Avian Cholera Suspected After 2,000 Geese Found Dead in Idaho

IMAGE: Snow Geese
File photo of a family of snow geese heading for a landing in a field in near La Conner, Washington in 2012.Elaine Thompson / ASSOCIATED PRESS

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About 2,000 migrating snow geese were found dead in northern Idaho over the weekend, said state wildlife officials who said Monday that avian cholera was suspected.

The state Fish & Game Department said the geese appeared to have died while stopping at the Mud Lake and Market Lake Wildlife Management Areas on their way home to their nesting grounds in northern Alaska. While testing isn't complete, the apparent symptoms indicate avian cholera, the agency said, and the carcasses will be incinerated so other scavenging birds don't eat the deadly bacterium.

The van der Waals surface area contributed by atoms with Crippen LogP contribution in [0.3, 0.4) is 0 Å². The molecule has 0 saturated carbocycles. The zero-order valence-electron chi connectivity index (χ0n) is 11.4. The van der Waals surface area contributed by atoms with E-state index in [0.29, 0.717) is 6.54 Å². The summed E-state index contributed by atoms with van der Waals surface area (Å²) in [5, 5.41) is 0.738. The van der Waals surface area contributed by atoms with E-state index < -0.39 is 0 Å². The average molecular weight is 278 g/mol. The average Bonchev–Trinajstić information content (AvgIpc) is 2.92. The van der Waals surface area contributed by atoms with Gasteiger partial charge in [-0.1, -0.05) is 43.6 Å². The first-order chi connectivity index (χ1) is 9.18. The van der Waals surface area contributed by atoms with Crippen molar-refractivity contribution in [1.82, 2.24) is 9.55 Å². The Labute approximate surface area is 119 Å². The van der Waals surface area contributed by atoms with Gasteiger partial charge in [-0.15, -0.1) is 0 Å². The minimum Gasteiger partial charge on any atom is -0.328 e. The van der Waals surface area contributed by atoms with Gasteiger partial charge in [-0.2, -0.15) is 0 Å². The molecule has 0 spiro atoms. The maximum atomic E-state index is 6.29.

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Steve Schmidt, supervisor of the agency's Upper Snake region, said it wasn't known how the birds contracted the disease, but he said their migration would have started in the Southwest and Mexico.

Outbreaks of avian cholera — which federal health officials said poses little risk to humans — have occurred sporadically in the Northwest region over the last few years. More than 10,000 migrating birds died of avian cholera in southern Oregon and northern California in the first three months of 2012 because of low water levels in wetlands at a popular bird rest area.



— M. Alex Johnson